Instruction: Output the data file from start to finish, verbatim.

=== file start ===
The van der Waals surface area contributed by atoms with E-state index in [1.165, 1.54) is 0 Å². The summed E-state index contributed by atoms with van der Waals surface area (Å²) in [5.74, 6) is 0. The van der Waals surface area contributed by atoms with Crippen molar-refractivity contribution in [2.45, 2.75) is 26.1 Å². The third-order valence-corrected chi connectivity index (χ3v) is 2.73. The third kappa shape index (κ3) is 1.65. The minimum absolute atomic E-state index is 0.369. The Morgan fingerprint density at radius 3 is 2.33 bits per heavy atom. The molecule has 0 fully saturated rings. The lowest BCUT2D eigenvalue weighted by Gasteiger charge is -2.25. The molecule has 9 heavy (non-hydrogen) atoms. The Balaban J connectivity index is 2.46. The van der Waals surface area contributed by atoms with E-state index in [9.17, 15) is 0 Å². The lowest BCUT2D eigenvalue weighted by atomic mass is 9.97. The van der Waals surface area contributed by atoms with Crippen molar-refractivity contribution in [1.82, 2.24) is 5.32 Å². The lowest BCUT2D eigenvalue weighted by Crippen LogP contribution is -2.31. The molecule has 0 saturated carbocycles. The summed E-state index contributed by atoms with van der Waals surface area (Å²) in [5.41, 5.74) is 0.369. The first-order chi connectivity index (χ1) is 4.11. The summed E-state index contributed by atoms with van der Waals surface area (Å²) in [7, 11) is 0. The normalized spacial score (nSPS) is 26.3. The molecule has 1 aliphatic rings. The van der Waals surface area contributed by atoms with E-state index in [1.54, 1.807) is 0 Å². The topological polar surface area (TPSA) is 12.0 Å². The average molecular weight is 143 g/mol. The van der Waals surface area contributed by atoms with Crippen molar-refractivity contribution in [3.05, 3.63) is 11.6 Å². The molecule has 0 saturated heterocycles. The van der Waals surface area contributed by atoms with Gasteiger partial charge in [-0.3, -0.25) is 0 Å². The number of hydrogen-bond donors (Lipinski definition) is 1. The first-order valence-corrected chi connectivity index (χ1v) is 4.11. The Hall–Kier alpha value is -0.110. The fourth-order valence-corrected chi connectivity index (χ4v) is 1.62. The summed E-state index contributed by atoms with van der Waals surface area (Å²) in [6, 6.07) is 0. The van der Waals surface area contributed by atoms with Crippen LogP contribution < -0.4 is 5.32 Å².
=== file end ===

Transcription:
The van der Waals surface area contributed by atoms with E-state index in [1.165, 1.54) is 0 Å². The summed E-state index contributed by atoms with van der Waals surface area (Å²) in [5.74, 6) is 0. The van der Waals surface area contributed by atoms with Crippen molar-refractivity contribution in [2.45, 2.75) is 26.1 Å². The third-order valence-corrected chi connectivity index (χ3v) is 2.73. The third kappa shape index (κ3) is 1.65. The minimum absolute atomic E-state index is 0.369. The Morgan fingerprint density at radius 3 is 2.33 bits per heavy atom. The molecule has 0 fully saturated rings. The lowest BCUT2D eigenvalue weighted by Gasteiger charge is -2.25. The molecule has 9 heavy (non-hydrogen) atoms. The Balaban J connectivity index is 2.46. The van der Waals surface area contributed by atoms with E-state index in [9.17, 15) is 0 Å². The lowest BCUT2D eigenvalue weighted by atomic mass is 9.97. The van der Waals surface area contributed by atoms with Crippen molar-refractivity contribution in [1.82, 2.24) is 5.32 Å². The lowest BCUT2D eigenvalue weighted by Crippen LogP contribution is -2.31. The molecule has 0 saturated carbocycles. The summed E-state index contributed by atoms with van der Waals surface area (Å²) in [5.41, 5.74) is 0.369. The first-order chi connectivity index (χ1) is 4.11. The summed E-state index contributed by atoms with van der Waals surface area (Å²) in [7, 11) is 0. The normalized spacial score (nSPS) is 26.3. The molecule has 1 aliphatic rings. The van der Waals surface area contributed by atoms with E-state index in [1.54, 1.807) is 0 Å². The topological polar surface area (TPSA) is 12.0 Å². The average molecular weight is 143 g/mol. The van der Waals surface area contributed by atoms with Crippen molar-refractivity contribution in [3.05, 3.63) is 11.6 Å². The molecule has 0 saturated heterocycles. The van der Waals surface area contributed by atoms with Gasteiger partial charge in [-0.3, -0.25) is 0 Å². The number of hydrogen-bond donors (Lipinski definition) is 1. The first-order valence-corrected chi connectivity index (χ1v) is 4.11. The Hall–Kier alpha value is -0.110. The fourth-order valence-corrected chi connectivity index (χ4v) is 1.62. The summed E-state index contributed by atoms with van der Waals surface area (Å²) in [6, 6.07) is 0. The van der Waals surface area contributed by atoms with Crippen LogP contribution < -0.4 is 5.32 Å².